Fermanagh/Monaghan trip 21-22 July 2013

The Drought, or, the Petie-Hasn't-Caved-in-Ages trip to Leitrim, Fermanagh and Monaghan, 20-21 July 2013

DIT Cavers: Stephen 'Lame-Duck Presidenté' Brandon, Stephen 'Graduate Steve' Bourke, Peter Francis Dunhill De Barra and Clodagh Whatsherface.

 We made for the borderlands on Saturday morning, since our recently-deposed President was busy on Friday. (We understand he was enjoying a 'bunga bunga' party on the Bray Sea Scouts superyacht when the engine failed, leaving him adrift in Bray harbour.) Saturday can be remembered as the fateful day Met Éireann declared a drought after fifteen days unsullied by any more than 0.1mm of rainfall, and a continuing heatwave. Vegetation was wilting and turning brown, newspapers caught fire in direct sunlight, and Cavan County Council was constructing a massive sandcrawler outside Belturbet so that local government might survive the catastrophic desertification to come.

Naturally we hoped to save ourselves. We headed straight for the Claddagh Glen, and put on wetsuits in the car park to appreciative whoops from passing motorists before marching ourselves bare-chested to the entrance to Cascades. We made terrible time, barely making it past the entrance series before hitting bingo hour and turning around. That's when the unremarkable trip became one on which I intend to make some long-winded remarks.

On our way back, we came across an ICRO rescue dump which had been there for a rather long time indeed. Along with the largest Daren drum I've ever seen, there were a couple of ammo boxes painted in ambulance colours. One of the ammo boxes had boring first aid stuff in it, and I'm assuming the Daren Drum had the makings of a field hospital under the top layer of bandages.

The other ammo box was a dump of emergency rations. The defeat of the dessicant packet left the food defenceless, and the packets swelled grotesquely with moisture. We can date the manky time capsule at about 30-35 years old based on the labelling – the latest copyright on any soup packet was 1978, and the decimal halfpenny wasn't used after 1984. Plus, the 'One Man One Pan' Cheese and Onion (Cheese and onion what exactly?) and various quick soups in the box didn't even have use by dates, which makes them older than me at the very least. Nice.

The human impact on caves includes everything from the bolting at pitchheads to the smoothing passage of a thousand cordura arses on the limestone. With all the talk of shiny flowstone, we don't often consider the other crap that ends up in our caves as anything other than litter. Good caving country is usually rugged land inhabited by the expedient and removed from such wimpy urban luxuries as municipal refuse collections. This can mean an aggressive household policy of waste segregation, composting and reduction at source; or just dumping it in the nearest pristine speleological environment. For example, Clare's Poll Cragreagh is famed for a gentleman's boot petrified in calcite before the second pitch (UBSS, 1969: 167), and no visit is complete without visiting the cache of retro domestic waste upstream of the entrance. Cave pollution is bad news, but even the cleanest holes feature bits of fertiliser bags washed in during floods.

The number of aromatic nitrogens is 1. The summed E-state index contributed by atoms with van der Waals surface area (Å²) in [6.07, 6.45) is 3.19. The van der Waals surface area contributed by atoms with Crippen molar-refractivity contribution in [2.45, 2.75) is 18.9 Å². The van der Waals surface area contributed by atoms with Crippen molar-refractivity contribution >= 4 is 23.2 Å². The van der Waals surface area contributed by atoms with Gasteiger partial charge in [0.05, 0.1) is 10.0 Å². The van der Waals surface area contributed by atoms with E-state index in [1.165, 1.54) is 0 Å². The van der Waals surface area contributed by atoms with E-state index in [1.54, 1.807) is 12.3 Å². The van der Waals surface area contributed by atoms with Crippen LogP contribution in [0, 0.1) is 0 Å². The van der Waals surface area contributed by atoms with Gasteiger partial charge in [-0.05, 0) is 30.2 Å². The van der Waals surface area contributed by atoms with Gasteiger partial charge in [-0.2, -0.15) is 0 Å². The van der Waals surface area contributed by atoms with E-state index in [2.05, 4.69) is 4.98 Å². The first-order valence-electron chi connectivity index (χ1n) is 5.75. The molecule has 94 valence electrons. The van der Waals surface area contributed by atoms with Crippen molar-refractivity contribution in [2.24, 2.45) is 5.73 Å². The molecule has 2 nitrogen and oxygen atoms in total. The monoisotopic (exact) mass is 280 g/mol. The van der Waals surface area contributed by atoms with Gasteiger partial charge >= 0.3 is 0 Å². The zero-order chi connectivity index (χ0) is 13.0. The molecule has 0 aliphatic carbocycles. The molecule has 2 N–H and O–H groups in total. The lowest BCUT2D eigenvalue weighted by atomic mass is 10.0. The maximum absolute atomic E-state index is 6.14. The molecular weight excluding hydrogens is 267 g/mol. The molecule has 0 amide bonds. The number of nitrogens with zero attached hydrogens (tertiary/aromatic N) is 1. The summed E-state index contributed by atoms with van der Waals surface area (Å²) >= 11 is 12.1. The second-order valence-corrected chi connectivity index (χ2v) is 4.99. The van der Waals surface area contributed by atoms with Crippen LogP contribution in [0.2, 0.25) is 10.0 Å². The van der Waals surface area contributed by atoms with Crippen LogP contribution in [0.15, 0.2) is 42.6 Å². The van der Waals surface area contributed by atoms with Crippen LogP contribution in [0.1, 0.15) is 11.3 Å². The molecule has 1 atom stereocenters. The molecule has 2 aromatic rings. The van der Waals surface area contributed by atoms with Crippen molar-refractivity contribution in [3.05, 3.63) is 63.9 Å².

The caving community's preparations for nuclear war couldn't save us from the hunger gnashing at our bellies. That evening we scrounged what food we could in what remained in the scorched lands above ground. The local warlord Quinn fled the the region several months before. Without the employment of his works and the harsh rule of his lieutenants, the land was reverting to base anarchy. No meat could be found for miles, save for the few sausages and vegetables a fuel trader spared us. These made a passable meal, and we made camp for the night.

Creevy Cave in Co. Monaghan was our target for Sunday. We travelled many miles before breaking our fast, as food remained scarce. Creevy took the mantle of the longest cave in Monaghan after making a pair of cave divers very unhappy about its refusal to sump off. When Al Kennedy and the late Artur Kozlowski returned to survey it with Robin Sheen, they noticed evidence of human activity – including half a millstone sitting in the middle of the main streamway.

Creevy is still enthusiastically aquatic in nature, with plenty of low crawls through canal passages half full of water at swimming-pool temperature. El Presidenté got the willies when he was shown evidence of an airbell; it seems he hadn't realised that most of the other caves he's been in flood to the ceiling too.

The really cool part of Creevy is the souterrain. Al and Artur kidnapped some archaeologists and forced them to take samples, leading to the conclusion that the cave had been used as far back as the middle ages as a place of refuge. Pottery fragments indicated its use during the Cromwellian period too, making Creevy a prime spot to wait out the chaos of the midday heat on the surface.

Clodagh was less fortunate. Laid low by the attack of some fell tropical insect, she stayed with the car while we took refuge. Brave soul. It was clear that the locals were suffering the effects of the heat. After subtly hinting at his abundance of road frontage, a passing bicyclist enquired about Clodagh's marital status with a glint in his eye. How long, we wondered, until the chaos of the heat and food shortages led to base debauchery and polygamy? Would the men in control of the prime farmland seek their base toll from desperate travellers?

We made a retreat towards Dublin, stopping only to raid a doctor's surgery for Clodagh's ailment. In Dublin, where sea fog and air conditioning seemed to be keeping at least some of the population sane, we might make a stand.